The world’s first bionic man Rex, created using nearly $1 million-worth of state-of-the-art limbs and organs was unveiled at London’s Science Museum on Feb 7, 2013. Rex, which stands for “robotic exoskeleton”, is the work of by UK roboticists Richard Walker and Matthew Godden with the support of the Wellcome Trust.
The idea of Bionic robot was conceved by Bertolt Meyer, a social psychologist from Switzerland who has a bionic hand himself. This robot is a joint effort of over 18 companies and universities and for the first time gives tangible hope that replacing body parts with man-made alternatives can finally be possible.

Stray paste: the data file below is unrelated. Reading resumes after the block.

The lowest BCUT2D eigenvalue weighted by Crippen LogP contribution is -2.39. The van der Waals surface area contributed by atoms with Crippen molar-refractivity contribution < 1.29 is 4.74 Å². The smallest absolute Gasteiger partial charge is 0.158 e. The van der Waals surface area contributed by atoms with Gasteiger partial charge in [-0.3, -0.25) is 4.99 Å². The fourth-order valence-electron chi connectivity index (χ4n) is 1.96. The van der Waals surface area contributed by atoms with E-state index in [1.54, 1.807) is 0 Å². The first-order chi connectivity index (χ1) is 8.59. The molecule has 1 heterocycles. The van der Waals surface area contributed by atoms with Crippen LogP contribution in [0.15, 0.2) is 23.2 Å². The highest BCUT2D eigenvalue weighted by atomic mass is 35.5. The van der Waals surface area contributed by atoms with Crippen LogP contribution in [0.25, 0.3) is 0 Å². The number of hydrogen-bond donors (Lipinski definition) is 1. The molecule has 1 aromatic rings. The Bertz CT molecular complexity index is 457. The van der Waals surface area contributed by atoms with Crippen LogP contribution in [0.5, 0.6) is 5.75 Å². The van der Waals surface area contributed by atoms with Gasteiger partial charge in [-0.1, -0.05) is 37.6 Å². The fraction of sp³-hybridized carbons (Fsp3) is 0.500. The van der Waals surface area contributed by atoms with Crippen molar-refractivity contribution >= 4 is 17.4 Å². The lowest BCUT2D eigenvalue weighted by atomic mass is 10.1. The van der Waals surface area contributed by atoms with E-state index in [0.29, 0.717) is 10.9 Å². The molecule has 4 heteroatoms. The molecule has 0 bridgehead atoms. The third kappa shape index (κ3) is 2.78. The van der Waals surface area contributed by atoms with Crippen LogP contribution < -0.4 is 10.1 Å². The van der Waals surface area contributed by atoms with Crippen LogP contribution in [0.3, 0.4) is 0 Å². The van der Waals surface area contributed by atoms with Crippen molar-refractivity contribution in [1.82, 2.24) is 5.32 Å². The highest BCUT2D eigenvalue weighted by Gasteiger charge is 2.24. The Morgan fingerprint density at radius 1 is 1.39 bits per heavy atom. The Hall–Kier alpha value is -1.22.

The science behind Rex’s limbs and organs has already made an impact in the real world. Rex has arms, a battery-powered heart, eyes and ears, plastic blood, weight-balanced feet and ankles, artificial pancreas, spleen, trachea, and kidney. The bionic man successfully simulates about two-thirds of the human body. But he lacks a few major organs, including a liver, stomach and intestines, which are still too complex to replicate in a lab.
The bionic man brings up some ethical and philosophical questions: Does creating something so human-like threaten notions of what it means to be human? What amount of body enhancement is acceptable? And is it wrong that only some people have access to these life-extending technologies?